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By Corina Pons and Davide Scigliuzzo
CARACAS/NEW YORK (Reuters) - Venezuela has promised investors that government officials under sanction by the United States will not participate in a debt restructuring meeting in Caracas next week, three market sources told Reuters on Thursday.
President Nicolas Maduro has urged bondholders to meet for talks with officials from the cash-strapped OPEC nation, which is struggling under a failing socialist economic system and Washington sanctions that block it from refinancing debt.
The U. S. Treasury added 10 relatively low-ranking officials, including ministers, to the list of Venezuelans under sanction on Thursday, who it said were involved in undermining democracy, media censorship and corruption.
Meanwhile, creditors of Venezuela's state oil company PDVSA have asked derivatives trade organization ISDA to determine whether a credit event has occurred with respect to a delayed bond payment. ISDA has said it will consider the request on Friday.
The promise of a Caracas meeting without sanctioned officials could make some investors more interested in participating.
Many have been reluctant about the idea of meeting with the chief debt negotiators - Vice President Tareck El Aissami, who is under U. S. sanction for alleged drug trafficking, and Economy Minister Simon Zerpa, who has been sanctioned for corruption.
"The Venezuelan government is promising that officials under sanction will not be in the meeting," said one local finance industry source, with knowledge of the preparations for Monday's meeting.
In New York, two other sources who are knowledgeable of the Venezuelan debt situation said they had heard the same proposal.
Venezuela's Information Ministry did not immediately respond to a request for comment.
The U. S. Treasury has warned bondholders that dealing with the sanctioned debt negotiators would be "problematic" and could lead to stiff penalties.
Creditors are not prohibited from attending meetings, but are barred from any dealings with officials affected by the sanctions.
The government of U.
S. President Donald Trump issued the sanctions this year, accusing Maduro's government of undermining democracy and violating human rights.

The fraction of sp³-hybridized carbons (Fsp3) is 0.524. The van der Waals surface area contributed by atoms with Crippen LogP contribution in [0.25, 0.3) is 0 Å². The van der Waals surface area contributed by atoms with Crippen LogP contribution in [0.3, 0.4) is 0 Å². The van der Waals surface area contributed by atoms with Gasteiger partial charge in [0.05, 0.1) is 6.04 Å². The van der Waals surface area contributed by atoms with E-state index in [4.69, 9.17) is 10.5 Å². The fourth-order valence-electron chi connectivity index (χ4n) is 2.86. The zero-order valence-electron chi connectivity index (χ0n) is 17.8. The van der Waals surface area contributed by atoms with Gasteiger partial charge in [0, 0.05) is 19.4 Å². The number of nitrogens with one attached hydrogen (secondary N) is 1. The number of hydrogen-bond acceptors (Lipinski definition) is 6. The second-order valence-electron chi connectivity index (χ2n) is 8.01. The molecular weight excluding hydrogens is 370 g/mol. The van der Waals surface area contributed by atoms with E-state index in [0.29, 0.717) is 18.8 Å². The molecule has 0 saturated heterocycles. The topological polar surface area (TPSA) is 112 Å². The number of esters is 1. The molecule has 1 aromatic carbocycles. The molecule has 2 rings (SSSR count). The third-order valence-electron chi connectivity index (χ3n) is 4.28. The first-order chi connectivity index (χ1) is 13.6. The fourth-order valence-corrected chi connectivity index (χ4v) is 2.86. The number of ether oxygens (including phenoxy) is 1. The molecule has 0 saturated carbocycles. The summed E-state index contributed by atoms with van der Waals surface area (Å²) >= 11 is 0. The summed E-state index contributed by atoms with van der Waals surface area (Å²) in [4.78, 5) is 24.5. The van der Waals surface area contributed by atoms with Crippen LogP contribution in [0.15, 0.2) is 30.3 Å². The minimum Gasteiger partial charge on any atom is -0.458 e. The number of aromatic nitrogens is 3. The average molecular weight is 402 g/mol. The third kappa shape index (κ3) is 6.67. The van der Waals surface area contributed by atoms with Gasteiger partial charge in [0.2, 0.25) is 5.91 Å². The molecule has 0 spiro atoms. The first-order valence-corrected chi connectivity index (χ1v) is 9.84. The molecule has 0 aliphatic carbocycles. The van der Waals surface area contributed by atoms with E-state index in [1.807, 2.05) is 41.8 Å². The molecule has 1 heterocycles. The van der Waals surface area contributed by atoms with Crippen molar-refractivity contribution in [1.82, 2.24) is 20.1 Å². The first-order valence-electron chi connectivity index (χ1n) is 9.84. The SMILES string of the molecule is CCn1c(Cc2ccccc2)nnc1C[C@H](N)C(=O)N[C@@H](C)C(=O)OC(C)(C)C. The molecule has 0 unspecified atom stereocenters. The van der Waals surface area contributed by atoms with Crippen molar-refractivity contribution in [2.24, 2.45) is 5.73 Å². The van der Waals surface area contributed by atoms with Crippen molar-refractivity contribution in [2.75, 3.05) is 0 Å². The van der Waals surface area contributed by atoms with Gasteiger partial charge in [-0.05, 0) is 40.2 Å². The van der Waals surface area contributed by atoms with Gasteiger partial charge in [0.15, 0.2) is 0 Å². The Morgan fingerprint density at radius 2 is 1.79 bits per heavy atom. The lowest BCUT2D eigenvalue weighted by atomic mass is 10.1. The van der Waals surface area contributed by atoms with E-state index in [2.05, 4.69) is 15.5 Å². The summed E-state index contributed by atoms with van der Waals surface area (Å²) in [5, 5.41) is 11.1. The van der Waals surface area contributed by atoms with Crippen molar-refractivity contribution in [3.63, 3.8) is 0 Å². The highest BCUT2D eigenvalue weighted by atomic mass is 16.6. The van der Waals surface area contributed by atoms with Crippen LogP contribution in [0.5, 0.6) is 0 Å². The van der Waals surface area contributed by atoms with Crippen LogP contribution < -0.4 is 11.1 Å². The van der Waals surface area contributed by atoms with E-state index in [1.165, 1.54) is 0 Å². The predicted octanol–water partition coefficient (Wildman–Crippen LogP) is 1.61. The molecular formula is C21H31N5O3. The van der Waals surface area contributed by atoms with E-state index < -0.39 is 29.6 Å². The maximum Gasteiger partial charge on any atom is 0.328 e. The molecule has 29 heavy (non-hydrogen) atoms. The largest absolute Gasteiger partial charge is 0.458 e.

Many investors maintain other reservations about joining the meeting, including the security considerations of violence-torn Caracas.
"I personally do not know anyone who would entertain this 'invitation,'" wrote a fund manager at a U. S.-based Emerging Markets advisory boutique. "I can tell you right now that there's no way my wife (and mom) would let me go!"
Creditors have also said Maduro's message last week was muddled, and the purpose of the meeting unclear.
Maduro said he wanted to restructure, but also vowed to continue making debt payments. Investors say they would have little reason to participate in renegotiation talks if payments continue, and that such talks generally begin after a default has taken place.
The International Swaps and Derivatives Association (ISDA) website showed PDVSA was on its agenda for Friday at 11 a.m. EST (1600 GMT).
The full payment for PDVSA's 2017N bond of $1.169 billion, which includes $1.121 billion in principal and $47 million in interest, was due on Nov. 2. Market sources said on Wednesday that PDVSA had transferred most of the funds to make the final payment, but investors had still not received the money by Thursday.
If ISDA determines that a 'credit event' has taken place, that could allow creditors to collect on derivatives known as credit default swaps, a form of insurance against default.
Since October, Venezuela and PDVSA have been skipping interest payments, invoking a 30-day grace period in an apparent effort to ease a cash crunch that has left the country desperately short of basic goods such as food and medicines.
Maduro said last week that the bond would be paid in full. He says the country is victim of an "economic war" led by his political adversaries and fuelled by Washington's sanctions.
An ISDA spokeswoman said Friday's meeting may not be conclusive. "It is always possible that they will need more time to deliberate," said the spokeswoman, who asked not to be named, in an email to Reuters.
PDVSA did not immediately respond to an email seeking comment.
(Additional reporting by Umesh Desai in Hong Kong and Lesley Wroughton in Washington, writing by Brian Ellsworth,; Editing by David Gregorio and Rosalba O'Brien)
(This story has not been edited by Business Standard staff and is auto-generated from a syndicated feed.)